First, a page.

When developing scenarios, it is important to include well thought-out action plans for “downside” or even “worse case” scenarios. This lets the lender know that regardless of the challenges, the company and its advisors are able to meet them head-on.
Think Beyond the Short-Term
Lenders are much more receptive to bad news today than ever, thanks in large part to the government’s regulatory support and the money that has been pumped into banks to prop up economic recovery. This can make it tempting to keep operating in the day-to-day short term. But it is important to remember that these conditions will not last forever, and conversations with key stakeholders must be supported by high-quality financial forecasts. These forecasts must identify near-term cash needs and define a realistic and credible near, medium and long-term financial outlook for the business.
In the short term, it is critical to understand your liquidity situation. If you don’t have enough cash-on-hand to invest in the business, decisions can become binary very quickly. However, if the company can get to a cash neutral position in which external sources of liquidity are not needed, we have seen lenders willing to be accommodating until the pandemic is over.
Most importantly, remember that constant recalibration is the name of the game and an important discipline – daily, weekly, monthly. Assessments will constantly change, especially during these uncertain times, and that is okay as long as you are capturing and responding quickly to emerging trends.
You Need Expert and Trusted Advice Sooner Than You Think
Even before there is real, immediate distress, companies should consider bringing on a trusted advisor who is well-versed in communicating challenging stories to third parties in a credible way. This can help you push through any obstacles and build consensus around a common point of view. An experienced outside advisor is also necessary to work with you to, metaphorically speaking, install guard rails and make sure all scenario modeling and forecasting stays within a prescribed lane.
Management teams and Boards of Directors are often afraid of the consequences of disappointing their lenders. An advisor can help you get past this emotional and intellectual barrier so you can be as transparent and truthful as possible, even if the short-term outlook is grim. This approach also applies in getting real about cost-cutting measures and contingencies.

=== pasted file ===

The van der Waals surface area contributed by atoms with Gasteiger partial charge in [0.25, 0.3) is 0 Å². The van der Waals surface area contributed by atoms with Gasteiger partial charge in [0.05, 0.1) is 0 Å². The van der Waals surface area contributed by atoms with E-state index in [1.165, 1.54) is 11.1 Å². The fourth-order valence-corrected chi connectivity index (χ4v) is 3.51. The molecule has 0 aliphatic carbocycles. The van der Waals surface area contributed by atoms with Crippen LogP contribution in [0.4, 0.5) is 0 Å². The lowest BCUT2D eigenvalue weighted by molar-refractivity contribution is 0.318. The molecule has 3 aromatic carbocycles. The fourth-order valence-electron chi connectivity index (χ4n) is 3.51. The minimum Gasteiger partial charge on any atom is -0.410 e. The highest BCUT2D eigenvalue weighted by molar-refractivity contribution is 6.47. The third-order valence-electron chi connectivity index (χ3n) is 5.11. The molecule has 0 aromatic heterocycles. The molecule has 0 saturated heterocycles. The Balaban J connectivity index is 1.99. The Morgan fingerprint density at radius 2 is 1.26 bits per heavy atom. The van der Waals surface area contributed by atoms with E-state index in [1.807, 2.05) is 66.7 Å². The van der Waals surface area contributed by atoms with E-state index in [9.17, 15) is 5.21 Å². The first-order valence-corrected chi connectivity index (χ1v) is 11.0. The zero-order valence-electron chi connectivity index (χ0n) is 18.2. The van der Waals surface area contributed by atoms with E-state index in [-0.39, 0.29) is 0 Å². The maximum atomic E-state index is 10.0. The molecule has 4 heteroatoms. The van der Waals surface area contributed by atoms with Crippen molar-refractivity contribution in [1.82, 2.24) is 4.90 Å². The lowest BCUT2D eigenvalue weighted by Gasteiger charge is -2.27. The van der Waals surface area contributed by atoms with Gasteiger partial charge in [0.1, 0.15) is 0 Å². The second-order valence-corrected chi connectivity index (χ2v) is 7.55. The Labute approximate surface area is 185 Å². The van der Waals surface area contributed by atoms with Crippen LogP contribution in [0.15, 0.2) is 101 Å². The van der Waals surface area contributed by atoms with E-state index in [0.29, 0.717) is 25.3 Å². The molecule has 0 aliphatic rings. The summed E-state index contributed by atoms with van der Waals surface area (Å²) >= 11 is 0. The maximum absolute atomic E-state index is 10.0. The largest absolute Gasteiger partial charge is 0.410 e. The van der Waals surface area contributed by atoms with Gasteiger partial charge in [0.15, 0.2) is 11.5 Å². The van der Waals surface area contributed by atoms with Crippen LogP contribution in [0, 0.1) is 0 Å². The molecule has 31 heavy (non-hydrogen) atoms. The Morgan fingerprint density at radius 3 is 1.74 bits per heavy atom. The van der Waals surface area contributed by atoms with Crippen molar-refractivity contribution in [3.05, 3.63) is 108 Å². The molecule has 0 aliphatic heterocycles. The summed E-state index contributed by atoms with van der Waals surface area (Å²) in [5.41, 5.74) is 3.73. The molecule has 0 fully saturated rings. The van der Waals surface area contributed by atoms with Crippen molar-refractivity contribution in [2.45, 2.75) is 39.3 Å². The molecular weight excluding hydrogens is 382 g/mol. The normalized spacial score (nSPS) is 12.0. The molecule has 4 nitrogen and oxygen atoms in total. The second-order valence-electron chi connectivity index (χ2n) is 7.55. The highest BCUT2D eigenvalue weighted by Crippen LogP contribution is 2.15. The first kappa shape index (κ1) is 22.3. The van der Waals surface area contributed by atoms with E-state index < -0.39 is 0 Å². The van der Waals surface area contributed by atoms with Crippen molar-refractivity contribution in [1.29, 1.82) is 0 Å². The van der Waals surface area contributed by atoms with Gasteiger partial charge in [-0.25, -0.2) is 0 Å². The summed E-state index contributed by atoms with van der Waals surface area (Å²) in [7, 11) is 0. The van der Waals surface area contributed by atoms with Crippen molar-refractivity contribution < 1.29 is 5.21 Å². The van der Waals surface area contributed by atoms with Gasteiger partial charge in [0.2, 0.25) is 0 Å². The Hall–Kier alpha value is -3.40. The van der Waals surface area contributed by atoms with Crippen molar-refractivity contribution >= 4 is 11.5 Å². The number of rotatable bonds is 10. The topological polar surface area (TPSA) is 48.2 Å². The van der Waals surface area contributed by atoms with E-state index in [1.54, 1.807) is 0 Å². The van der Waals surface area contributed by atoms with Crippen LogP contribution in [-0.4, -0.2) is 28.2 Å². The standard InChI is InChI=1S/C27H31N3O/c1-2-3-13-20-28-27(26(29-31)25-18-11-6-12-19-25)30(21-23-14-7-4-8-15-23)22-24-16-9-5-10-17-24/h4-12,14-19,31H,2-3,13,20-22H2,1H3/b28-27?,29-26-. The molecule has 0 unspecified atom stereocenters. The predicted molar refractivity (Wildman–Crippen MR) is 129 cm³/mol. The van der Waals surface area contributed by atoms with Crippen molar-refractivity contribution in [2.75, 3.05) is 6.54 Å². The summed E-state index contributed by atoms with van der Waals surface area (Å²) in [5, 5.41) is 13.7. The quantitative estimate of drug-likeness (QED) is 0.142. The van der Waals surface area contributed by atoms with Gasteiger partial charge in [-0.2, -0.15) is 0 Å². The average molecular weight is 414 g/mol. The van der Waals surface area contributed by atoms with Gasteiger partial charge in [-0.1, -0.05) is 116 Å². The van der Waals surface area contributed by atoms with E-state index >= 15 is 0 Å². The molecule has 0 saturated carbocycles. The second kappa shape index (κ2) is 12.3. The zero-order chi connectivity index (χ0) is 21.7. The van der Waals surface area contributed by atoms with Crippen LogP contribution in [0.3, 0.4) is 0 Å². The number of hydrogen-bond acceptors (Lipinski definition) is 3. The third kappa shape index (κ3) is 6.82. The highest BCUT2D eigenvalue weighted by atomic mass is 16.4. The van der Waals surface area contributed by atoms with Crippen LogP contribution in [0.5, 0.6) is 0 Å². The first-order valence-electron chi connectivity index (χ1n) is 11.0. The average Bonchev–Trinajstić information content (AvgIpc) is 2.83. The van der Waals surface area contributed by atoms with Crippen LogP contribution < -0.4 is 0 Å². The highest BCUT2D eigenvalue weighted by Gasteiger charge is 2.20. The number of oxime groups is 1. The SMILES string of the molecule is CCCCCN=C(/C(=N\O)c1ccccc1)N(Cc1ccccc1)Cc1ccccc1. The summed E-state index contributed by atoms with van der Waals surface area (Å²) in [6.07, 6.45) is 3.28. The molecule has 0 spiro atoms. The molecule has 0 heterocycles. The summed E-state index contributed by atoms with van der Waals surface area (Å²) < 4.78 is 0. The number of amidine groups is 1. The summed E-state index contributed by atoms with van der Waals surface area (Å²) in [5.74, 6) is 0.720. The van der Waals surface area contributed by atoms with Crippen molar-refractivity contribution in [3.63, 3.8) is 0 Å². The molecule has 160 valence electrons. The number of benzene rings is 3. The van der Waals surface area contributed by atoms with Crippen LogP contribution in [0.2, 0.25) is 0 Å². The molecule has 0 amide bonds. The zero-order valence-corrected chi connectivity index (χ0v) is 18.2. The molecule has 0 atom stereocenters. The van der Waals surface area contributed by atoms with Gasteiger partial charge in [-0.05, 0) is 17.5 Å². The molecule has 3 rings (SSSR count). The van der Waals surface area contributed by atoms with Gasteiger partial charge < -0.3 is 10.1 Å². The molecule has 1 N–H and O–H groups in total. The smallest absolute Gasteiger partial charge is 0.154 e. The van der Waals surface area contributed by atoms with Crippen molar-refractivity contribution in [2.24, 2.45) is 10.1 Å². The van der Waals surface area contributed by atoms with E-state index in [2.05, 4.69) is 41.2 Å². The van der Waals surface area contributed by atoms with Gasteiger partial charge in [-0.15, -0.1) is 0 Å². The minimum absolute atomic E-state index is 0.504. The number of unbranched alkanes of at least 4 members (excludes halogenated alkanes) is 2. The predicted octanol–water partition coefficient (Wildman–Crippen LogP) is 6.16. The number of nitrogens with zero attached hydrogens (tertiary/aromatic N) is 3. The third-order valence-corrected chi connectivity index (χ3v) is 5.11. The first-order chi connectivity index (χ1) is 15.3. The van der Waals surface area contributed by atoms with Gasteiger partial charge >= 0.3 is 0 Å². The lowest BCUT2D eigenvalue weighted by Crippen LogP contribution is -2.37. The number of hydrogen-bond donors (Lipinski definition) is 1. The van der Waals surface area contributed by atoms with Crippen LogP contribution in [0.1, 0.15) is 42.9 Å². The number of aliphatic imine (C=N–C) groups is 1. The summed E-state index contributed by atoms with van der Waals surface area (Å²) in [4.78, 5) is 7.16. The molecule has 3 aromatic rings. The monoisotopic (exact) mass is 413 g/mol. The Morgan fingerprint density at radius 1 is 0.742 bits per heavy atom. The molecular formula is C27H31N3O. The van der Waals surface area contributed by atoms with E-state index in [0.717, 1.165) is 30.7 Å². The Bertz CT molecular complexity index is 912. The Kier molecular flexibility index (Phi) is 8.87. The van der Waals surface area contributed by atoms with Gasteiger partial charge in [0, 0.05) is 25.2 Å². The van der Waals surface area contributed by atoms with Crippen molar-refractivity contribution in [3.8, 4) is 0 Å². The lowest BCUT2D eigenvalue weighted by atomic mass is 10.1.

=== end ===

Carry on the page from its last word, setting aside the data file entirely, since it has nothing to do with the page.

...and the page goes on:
In looking at business models and growth plans, one of the key questions that must be asked is: “Do we have the people and skills we need to deliver on the forecast and work through the current environment?” This can be an emotional issue, especially during COVID, so an understanding but firm touch from a neutral third party is necessary. An outside advisor can play a pivotal role in helping management make tough but necessary decisions about operations and workforce, and to identify and fill skills gaps.
In the market today, all banks, customers and suppliers are dealing with and adjusting to the realities of the economy. Having a well thought out and cohesive forecasting model that quickly and clearly communicates a company’s story to stakeholders is critical. Not only does it optimize the chances of finding support from outside parties who may have a vested interest in the ongoing success of a business, but it can also drive dialogue and play a key part in finding ways to fine-tune the business relationship, thus helping all parties in the long term.
Despite the challenges presented by the current environment, a rigorous and realistic approach to revenue forecasting using the best available information and judgment is essential business practice. Paired with a careful focus on actions you can take today to shore up liquidity, these are best practices to keep key stakeholders on your side as we all navigate through recovery from the economic impacts of the pandemic.